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Zambrano fails to deliver the goods
It might be too early to be concerned, but the Cubs already are visibly distressed over losing games that appeared to be in their control.
Manager Dusty Baker shook his head repeatedly while sitting at the desk in his office Friday night after the Cubs' 8-5 loss to Pittsburgh, muttering about another missed opportunity.
Over in the Cubs' clubhouse, Carlos Zambrano was speechless for perhaps the first time.
"I'm so [ticked] off," he said, declining to talk with reporters. "I don't want to say something wrong."
Everything that could go wrong did for the Cubs on a chilly night at PNC Park. They couldn't hold off the weak-hitting Pirates, who entered the game with a .241 average, repeatedly letting them back in the game.
Ex-Cub Bobby Hill's two-run single off Chad Fox in the eighth inning broke a 5-5 tie, and the Pirates added another run to put the game out of reach.
Zambrano, coming off 71/3 innings of one-hit, scoreless pitching against Milwaukee, was his own worst enemy Friday. He served up three home runs in six-plus innings, allowing five runs on six hits before leaving with a 5-4 lead and the tying run on second.
"Every time we scored, they scored," Baker said. "And they haven't been scoring, which makes it tough."
The Cubs have lost the opening game of their last three series, after beating Arizona 16-6 in the season opener. Starters Zambrano, Kerry Wood and Greg Maddux have combined to serve up 11 home runs in their seven starts, suggesting they're still working out the kinks from spring training.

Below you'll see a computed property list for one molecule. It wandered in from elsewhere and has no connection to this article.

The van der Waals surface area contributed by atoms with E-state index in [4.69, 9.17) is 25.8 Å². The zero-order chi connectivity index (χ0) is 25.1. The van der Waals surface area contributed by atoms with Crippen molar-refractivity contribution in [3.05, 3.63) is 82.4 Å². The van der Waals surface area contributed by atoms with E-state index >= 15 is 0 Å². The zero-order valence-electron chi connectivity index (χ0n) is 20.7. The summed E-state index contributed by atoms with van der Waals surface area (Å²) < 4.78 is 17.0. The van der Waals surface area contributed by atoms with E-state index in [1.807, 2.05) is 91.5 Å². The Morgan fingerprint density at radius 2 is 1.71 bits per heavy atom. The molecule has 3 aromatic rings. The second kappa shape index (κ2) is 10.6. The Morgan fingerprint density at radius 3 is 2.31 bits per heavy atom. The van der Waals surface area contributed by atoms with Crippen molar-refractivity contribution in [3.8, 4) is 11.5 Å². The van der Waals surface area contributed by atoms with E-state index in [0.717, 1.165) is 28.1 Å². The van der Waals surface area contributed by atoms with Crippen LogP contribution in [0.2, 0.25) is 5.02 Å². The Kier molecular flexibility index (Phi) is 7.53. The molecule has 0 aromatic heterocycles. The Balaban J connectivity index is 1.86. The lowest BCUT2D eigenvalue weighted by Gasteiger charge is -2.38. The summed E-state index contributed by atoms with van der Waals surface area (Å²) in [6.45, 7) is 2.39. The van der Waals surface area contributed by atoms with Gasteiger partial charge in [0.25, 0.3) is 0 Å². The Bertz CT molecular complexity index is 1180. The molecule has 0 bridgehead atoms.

Baker filled his lineup up with right-handed hitters against Pittsburgh left-hander Oliver Perez, putting Todd Hollandsworth and Corey Patterson on the bench. That move paid immediate dividends in the second when Jason Dubois hit a two-run homer just inside the right-field foul pole, giving the Cubs a 2-0 lead.
But Zambrano served up a two-run, opposite-field home run to catcher David Ross in the bottom of the second, starting an ominous trend: Every time the Cubs scored for Zambrano, he'd get nicked up.
Neifi Perez's two-run shot inside the left-field foul pole in the fifth put the Cubs back on top 4-2 before Ross connected again off Zambrano in the bottom of the fifth to cut the deficit to one.
Matt Lawton misplayed Jeromy Burnitz's sinking line drive into a triple in the sixth, and the Cubs added another run on Michael Barrett's sacrifice fly. But Rob Mackowiak, a big-time nemesis of the Cubs in 2004, homered off Zambrano in the bottom of the sixth to make it a one-run game again at 5-4.
Zambrano was removed after a leadoff double by Hill in the seventh, and watched his chance at victory disappear when Lawton drove in the tying run from third with a one-out single off Mike Remlinger (0-1).
Zambrano's earned-run average climbed to 4.00 in his second poor outing in three starts.
"He threw good enough to win, but when he made a pitch in a wrong location, they didn't miss," Baker said.
Remlinger gave up a single to Mackowiak to start the eighth, and was removed after Darryl Ward's double put runners on second and third with no outs. Fox retired the first batter he faced, and Baker opted to pitch to Hill rather than intentionally walk him to set up a possible force with Ross at the plate.
"Fox has been tough on lefties his whole career," Baker said.
But Hill promptly singled up the middle to bring home two runs. "It feels good," Hill said. "I'm not going to sit here and tell you guys it's no big deal."